SOUTH BEND -

In less than a week, the Indiana Board of Education will vote on new standards for teachers to follow in the classroom. If passed, those standards would replace the controversial Common Core program.

In March, Governor Mike Pence signed off on a bill that got rid of the Common Core standards, promising to come up with a new set up benchmarks, written by experts from Indiana.

But some say the new standards are no different than Common Core, which was pushed by the federal government.

Common Core has a lot of critics and they're upset with the new standards. South Bend Schools Superintendent, Dr. Carole Schmidt, agrees they're similar to Common Core, but she's not upset about it.

An education roundtable, made up of Indiana business and education leaders, has voted overwhelmingly in favor of new math and English standards.

"If you look at the standards really carefully and sort of do a cross walk with the Common Core, they're very very much aligned, even down to some of the materials that are used," Schmidt said.

And that's a good thing to some administrators and teachers for South Bend Schools. They say making the Common Core a part of the classroom took a lot of work.

"I think it's a relief especially because school corporations have spent a lot of money buying the materials to support Common Core so in order to initiate a new program and have to use different kinds of things that would be difficult because then we would be starting at square one all over again," said Sue Panzica, a kindergarten teacher at Swanson Primary Center.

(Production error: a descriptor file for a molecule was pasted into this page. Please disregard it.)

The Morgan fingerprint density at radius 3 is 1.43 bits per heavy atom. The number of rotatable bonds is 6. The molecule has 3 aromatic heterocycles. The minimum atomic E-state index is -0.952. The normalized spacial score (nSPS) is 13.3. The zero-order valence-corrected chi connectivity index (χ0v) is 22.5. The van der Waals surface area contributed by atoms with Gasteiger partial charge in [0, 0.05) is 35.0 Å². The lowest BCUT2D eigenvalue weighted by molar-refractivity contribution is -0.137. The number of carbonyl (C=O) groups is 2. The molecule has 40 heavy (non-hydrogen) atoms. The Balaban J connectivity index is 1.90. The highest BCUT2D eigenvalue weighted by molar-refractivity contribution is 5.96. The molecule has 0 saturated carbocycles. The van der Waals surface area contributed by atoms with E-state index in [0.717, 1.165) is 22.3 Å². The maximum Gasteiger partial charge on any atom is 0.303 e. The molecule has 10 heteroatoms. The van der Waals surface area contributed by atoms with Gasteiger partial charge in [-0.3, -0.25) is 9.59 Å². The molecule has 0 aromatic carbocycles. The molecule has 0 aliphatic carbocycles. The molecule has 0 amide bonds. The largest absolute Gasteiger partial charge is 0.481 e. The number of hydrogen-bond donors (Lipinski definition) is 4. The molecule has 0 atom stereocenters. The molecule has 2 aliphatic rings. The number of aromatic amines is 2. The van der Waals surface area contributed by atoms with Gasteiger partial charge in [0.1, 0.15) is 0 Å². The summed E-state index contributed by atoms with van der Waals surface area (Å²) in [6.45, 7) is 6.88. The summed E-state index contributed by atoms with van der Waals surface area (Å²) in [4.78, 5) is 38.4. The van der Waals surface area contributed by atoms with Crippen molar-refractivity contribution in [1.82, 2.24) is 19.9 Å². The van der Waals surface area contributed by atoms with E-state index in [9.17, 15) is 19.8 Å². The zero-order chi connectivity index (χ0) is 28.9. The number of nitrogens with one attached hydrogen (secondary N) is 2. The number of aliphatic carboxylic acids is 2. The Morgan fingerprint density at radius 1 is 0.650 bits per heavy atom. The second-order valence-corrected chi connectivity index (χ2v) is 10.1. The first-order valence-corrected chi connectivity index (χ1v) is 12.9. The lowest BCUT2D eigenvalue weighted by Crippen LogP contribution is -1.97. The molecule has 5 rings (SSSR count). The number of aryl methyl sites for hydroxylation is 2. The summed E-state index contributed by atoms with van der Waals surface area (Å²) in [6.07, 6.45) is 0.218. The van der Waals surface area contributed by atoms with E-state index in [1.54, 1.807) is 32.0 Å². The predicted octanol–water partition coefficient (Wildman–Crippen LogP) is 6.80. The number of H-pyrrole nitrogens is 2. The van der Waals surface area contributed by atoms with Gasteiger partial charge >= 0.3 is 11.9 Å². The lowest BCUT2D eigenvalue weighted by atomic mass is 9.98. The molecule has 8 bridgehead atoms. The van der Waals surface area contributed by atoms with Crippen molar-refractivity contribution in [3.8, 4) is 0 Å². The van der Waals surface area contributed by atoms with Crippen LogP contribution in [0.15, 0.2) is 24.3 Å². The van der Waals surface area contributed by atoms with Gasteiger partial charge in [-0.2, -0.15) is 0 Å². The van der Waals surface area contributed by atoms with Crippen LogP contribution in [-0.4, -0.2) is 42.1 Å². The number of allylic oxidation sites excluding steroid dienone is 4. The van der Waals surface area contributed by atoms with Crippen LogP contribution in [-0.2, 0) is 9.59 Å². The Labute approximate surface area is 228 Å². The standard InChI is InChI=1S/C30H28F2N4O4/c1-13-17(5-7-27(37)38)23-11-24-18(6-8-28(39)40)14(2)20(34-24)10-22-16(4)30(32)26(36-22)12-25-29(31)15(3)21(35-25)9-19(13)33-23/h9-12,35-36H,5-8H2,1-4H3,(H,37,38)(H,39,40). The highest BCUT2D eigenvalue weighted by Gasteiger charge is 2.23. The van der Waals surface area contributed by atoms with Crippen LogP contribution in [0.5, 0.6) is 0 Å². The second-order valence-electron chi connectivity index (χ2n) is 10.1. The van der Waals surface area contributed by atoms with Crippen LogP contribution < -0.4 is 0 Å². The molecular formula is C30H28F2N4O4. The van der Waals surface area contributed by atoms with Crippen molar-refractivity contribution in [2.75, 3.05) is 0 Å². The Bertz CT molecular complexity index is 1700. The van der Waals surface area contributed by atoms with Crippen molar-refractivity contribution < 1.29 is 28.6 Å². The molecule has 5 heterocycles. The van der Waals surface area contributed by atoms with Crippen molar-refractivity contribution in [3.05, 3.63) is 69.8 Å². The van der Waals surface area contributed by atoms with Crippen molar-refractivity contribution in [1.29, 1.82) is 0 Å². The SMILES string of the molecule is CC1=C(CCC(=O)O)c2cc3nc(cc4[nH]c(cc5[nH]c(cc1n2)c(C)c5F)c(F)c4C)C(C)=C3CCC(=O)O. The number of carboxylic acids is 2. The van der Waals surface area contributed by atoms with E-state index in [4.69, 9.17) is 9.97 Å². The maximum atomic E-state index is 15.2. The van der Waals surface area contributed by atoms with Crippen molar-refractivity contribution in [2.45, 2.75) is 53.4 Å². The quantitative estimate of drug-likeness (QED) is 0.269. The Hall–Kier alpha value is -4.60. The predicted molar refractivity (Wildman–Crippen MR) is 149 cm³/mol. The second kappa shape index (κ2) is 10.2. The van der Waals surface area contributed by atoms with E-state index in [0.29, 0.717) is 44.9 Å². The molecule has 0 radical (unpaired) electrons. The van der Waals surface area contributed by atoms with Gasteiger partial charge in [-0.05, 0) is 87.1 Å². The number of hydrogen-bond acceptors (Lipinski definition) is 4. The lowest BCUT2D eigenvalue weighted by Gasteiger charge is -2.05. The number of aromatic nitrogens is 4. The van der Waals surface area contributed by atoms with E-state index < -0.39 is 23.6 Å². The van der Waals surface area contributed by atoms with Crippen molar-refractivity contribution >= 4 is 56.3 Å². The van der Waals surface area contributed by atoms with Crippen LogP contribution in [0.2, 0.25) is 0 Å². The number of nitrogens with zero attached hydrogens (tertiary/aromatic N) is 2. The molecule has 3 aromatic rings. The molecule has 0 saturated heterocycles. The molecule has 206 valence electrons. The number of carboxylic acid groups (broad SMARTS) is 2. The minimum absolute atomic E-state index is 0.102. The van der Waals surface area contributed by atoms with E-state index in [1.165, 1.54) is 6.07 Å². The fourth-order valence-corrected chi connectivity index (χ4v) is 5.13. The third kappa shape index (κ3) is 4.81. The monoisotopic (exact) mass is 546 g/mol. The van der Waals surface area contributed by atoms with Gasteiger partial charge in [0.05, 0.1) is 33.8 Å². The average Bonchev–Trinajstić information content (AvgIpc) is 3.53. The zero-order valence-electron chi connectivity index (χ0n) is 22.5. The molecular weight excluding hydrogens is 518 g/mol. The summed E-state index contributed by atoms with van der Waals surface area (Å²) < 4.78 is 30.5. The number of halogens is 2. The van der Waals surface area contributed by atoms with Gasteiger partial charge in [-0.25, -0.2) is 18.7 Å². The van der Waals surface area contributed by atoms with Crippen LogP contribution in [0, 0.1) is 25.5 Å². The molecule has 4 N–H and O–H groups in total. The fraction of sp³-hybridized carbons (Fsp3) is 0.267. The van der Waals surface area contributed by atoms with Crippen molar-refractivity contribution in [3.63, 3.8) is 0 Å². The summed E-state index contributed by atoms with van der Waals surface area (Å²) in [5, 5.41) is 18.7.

Critics of Common Core say it takes classroom control away from teachers, but not everyone agrees.

"Instead of previous standards where we taught more to the test, Common Core asks students to verbalize why they believe something happens so if you're adding you ask the child how did you get that answer and they need to be able to verbalize," Panzica said.

It's a skill teachers say students will need as they get older, moving from the classroom to the job market.

The State Board of Education will vote on the new standards on Monday.

For a copy of the new standards, CLICK HERE